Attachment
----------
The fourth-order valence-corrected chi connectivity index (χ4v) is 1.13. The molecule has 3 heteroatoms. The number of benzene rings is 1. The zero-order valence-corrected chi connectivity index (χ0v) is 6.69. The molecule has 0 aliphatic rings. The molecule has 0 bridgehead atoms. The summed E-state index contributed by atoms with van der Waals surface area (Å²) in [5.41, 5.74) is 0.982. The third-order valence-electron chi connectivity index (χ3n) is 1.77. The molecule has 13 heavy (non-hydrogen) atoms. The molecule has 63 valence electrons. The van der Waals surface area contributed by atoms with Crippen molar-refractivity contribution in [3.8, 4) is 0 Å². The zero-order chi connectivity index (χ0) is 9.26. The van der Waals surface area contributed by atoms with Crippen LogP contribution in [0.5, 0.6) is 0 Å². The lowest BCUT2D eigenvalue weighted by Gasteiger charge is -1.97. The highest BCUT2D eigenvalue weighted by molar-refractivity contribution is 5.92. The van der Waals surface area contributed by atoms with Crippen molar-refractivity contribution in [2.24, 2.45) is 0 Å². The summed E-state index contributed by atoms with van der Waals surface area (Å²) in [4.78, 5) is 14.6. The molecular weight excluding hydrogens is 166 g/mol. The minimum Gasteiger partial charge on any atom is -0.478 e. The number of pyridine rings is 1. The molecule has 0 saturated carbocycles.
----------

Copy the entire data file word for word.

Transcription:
The fourth-order valence-corrected chi connectivity index (χ4v) is 1.13. The molecule has 3 heteroatoms. The number of benzene rings is 1. The zero-order valence-corrected chi connectivity index (χ0v) is 6.69. The molecule has 0 aliphatic rings. The molecule has 0 bridgehead atoms. The summed E-state index contributed by atoms with van der Waals surface area (Å²) in [5.41, 5.74) is 0.982. The third-order valence-electron chi connectivity index (χ3n) is 1.77. The molecule has 13 heavy (non-hydrogen) atoms. The molecule has 63 valence electrons. The van der Waals surface area contributed by atoms with Crippen molar-refractivity contribution in [3.8, 4) is 0 Å². The zero-order chi connectivity index (χ0) is 9.26. The van der Waals surface area contributed by atoms with Crippen LogP contribution in [0.5, 0.6) is 0 Å². The lowest BCUT2D eigenvalue weighted by Gasteiger charge is -1.97. The highest BCUT2D eigenvalue weighted by molar-refractivity contribution is 5.92. The van der Waals surface area contributed by atoms with Crippen molar-refractivity contribution in [2.24, 2.45) is 0 Å². The summed E-state index contributed by atoms with van der Waals surface area (Å²) in [4.78, 5) is 14.6. The molecular weight excluding hydrogens is 166 g/mol. The minimum Gasteiger partial charge on any atom is -0.478 e. The number of pyridine rings is 1. The molecule has 0 saturated carbocycles.